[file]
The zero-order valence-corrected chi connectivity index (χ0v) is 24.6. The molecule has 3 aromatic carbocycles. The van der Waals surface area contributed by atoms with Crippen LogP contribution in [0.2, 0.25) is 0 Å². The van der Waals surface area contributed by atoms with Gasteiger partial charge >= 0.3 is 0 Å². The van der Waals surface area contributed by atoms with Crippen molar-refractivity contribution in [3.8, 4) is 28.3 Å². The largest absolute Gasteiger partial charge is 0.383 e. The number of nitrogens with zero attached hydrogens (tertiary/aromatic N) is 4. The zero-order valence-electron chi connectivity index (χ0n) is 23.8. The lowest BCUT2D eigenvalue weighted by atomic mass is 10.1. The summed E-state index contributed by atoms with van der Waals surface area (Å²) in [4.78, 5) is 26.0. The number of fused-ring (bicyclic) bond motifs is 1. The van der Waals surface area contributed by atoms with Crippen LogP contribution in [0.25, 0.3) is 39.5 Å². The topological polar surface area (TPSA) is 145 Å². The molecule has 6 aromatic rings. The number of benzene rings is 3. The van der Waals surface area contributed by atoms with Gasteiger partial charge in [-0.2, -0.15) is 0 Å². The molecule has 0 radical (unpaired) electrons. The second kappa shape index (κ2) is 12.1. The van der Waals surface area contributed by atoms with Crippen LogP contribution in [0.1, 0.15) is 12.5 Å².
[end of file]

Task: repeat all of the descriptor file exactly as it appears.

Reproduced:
The zero-order valence-corrected chi connectivity index (χ0v) is 24.6. The molecule has 3 aromatic carbocycles. The van der Waals surface area contributed by atoms with Crippen LogP contribution in [0.2, 0.25) is 0 Å². The van der Waals surface area contributed by atoms with Gasteiger partial charge >= 0.3 is 0 Å². The van der Waals surface area contributed by atoms with Crippen molar-refractivity contribution in [3.8, 4) is 28.3 Å². The largest absolute Gasteiger partial charge is 0.383 e. The number of nitrogens with zero attached hydrogens (tertiary/aromatic N) is 4. The zero-order valence-electron chi connectivity index (χ0n) is 23.8. The lowest BCUT2D eigenvalue weighted by atomic mass is 10.1. The summed E-state index contributed by atoms with van der Waals surface area (Å²) in [4.78, 5) is 26.0. The number of fused-ring (bicyclic) bond motifs is 1. The van der Waals surface area contributed by atoms with Crippen LogP contribution in [0.25, 0.3) is 39.5 Å². The topological polar surface area (TPSA) is 145 Å². The molecule has 6 aromatic rings. The number of benzene rings is 3. The van der Waals surface area contributed by atoms with Gasteiger partial charge in [-0.2, -0.15) is 0 Å². The molecule has 0 radical (unpaired) electrons. The second kappa shape index (κ2) is 12.1. The van der Waals surface area contributed by atoms with Crippen LogP contribution in [0.1, 0.15) is 12.5 Å².